mortgage

Mortgage application denied? Don't despair

Denied because of credit issues

Credit problems often stand in the way of a mortgage loan approval. While some cases require substantial credit improvements, others can be resolved fairly quickly.

If your credit score is slightly lower than what the lender requires, you might be able to bump up that score and reapply, Carson says.

"I just helped a couple who needed to improve their score," he says. "And all they had to do was pay off some credit cards. That bumped up their scores by 30 points."

It can take 30 to 90 days for payments or other credit activities to reflect on a borrower's credit history. But lenders and mortgage brokers can use an expedited reporting system, known as rapid rescore, to get a new score within a couple of days after the changes are made. Not all lenders are willing to obtain rapid rescores.

Debt-to-income ratio

The expedited scoring system may be a quick solution for borrowers who are turned down because of high debt-to-income ratios, which is a formula used to compare monthly payment obligations versus income.

"Sometimes you just need to pay off some debt," says Juan Rodriguez, a residential banker with Baytree National Bank & Trust in Chicago.

If your DTI is slightly above a lender's limit, it might be worth trying a lender who allows for higher debt-to-income ratios, Auerbach says. Most lenders follow Fannie Mae and Freddie Mac guidelines, but some have additional layers and more stringent requirements in place.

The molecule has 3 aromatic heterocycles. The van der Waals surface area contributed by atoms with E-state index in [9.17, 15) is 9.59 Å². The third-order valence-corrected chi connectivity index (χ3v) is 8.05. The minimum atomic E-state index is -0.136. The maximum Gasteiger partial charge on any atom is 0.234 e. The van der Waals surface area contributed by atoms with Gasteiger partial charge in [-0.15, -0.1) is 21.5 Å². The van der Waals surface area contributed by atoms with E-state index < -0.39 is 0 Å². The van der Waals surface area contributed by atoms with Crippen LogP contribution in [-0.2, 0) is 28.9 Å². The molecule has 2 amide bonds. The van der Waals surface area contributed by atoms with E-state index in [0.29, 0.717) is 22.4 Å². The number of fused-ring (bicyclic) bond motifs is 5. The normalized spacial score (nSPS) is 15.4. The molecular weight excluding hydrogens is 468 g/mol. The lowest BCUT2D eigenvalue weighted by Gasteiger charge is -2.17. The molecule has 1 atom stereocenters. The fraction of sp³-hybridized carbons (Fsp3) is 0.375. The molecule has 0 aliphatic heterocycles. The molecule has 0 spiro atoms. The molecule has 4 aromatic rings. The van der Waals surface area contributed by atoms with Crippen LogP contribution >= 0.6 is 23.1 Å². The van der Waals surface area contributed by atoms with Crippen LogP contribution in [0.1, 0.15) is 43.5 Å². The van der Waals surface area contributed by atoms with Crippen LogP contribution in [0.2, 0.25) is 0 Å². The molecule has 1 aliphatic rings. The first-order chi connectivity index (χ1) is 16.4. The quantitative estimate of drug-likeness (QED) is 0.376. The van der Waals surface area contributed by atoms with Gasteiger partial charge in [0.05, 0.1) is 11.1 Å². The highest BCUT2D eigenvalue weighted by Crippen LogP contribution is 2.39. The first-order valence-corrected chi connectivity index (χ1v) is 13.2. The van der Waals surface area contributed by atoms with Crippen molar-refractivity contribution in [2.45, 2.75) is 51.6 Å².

"Fannie Mae sets a 45 percent debt-to-income ratio (limit), but maybe that particular bank has a 38 percent" limit, he says. "That's why it's important to know your lender requirements. Know why you were denied."

Smaller lender could help

When trying a different lender, keep in mind community banks tend to have more flexible underwriting standards, says Rodriguez.

"If your situation requires an exception, for example say you are self-employed, a community bank offers some flexibility for self-employed individuals," he says.

Sometimes you just have to wait

But if you are deeply indebted or have too many credit problems, regardless of how many lenders you try, you might not succeed at obtaining a mortgage approval.

In that case, "get your finances in order first" Conarchy says. "That's especially the case if you are buying a home."

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